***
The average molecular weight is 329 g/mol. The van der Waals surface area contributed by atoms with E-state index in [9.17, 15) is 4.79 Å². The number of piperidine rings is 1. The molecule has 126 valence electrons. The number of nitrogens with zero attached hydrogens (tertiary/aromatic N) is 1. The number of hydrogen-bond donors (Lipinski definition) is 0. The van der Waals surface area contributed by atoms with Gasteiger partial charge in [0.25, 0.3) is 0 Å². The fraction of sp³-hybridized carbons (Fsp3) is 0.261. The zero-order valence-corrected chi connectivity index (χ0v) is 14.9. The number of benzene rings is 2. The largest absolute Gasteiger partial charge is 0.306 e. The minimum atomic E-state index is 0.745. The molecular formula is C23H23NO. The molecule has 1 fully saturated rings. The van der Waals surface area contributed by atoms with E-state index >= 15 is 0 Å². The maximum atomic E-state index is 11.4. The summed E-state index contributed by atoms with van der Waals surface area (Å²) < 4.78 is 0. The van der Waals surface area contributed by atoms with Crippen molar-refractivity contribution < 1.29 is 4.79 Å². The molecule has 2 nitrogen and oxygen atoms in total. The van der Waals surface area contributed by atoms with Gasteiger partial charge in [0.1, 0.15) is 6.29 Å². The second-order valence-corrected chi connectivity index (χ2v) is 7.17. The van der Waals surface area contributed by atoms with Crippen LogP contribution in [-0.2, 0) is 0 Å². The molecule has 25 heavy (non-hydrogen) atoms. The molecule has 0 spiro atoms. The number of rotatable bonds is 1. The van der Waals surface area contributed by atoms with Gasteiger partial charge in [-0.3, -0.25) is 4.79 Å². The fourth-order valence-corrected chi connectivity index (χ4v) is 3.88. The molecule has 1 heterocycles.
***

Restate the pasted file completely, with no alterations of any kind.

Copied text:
The average molecular weight is 329 g/mol. The van der Waals surface area contributed by atoms with E-state index in [9.17, 15) is 4.79 Å². The number of piperidine rings is 1. The molecule has 126 valence electrons. The number of nitrogens with zero attached hydrogens (tertiary/aromatic N) is 1. The number of hydrogen-bond donors (Lipinski definition) is 0. The van der Waals surface area contributed by atoms with Gasteiger partial charge in [0.25, 0.3) is 0 Å². The fraction of sp³-hybridized carbons (Fsp3) is 0.261. The zero-order valence-corrected chi connectivity index (χ0v) is 14.9. The number of benzene rings is 2. The largest absolute Gasteiger partial charge is 0.306 e. The minimum atomic E-state index is 0.745. The molecular formula is C23H23NO. The molecule has 1 fully saturated rings. The van der Waals surface area contributed by atoms with E-state index >= 15 is 0 Å². The maximum atomic E-state index is 11.4. The summed E-state index contributed by atoms with van der Waals surface area (Å²) < 4.78 is 0. The van der Waals surface area contributed by atoms with Crippen molar-refractivity contribution < 1.29 is 4.79 Å². The molecule has 2 nitrogen and oxygen atoms in total. The van der Waals surface area contributed by atoms with Gasteiger partial charge in [0.1, 0.15) is 6.29 Å². The second-order valence-corrected chi connectivity index (χ2v) is 7.17. The van der Waals surface area contributed by atoms with Crippen LogP contribution in [-0.2, 0) is 0 Å². The molecule has 25 heavy (non-hydrogen) atoms. The molecule has 0 spiro atoms. The number of rotatable bonds is 1. The van der Waals surface area contributed by atoms with Gasteiger partial charge in [-0.3, -0.25) is 4.79 Å². The fourth-order valence-corrected chi connectivity index (χ4v) is 3.88. The molecule has 1 heterocycles.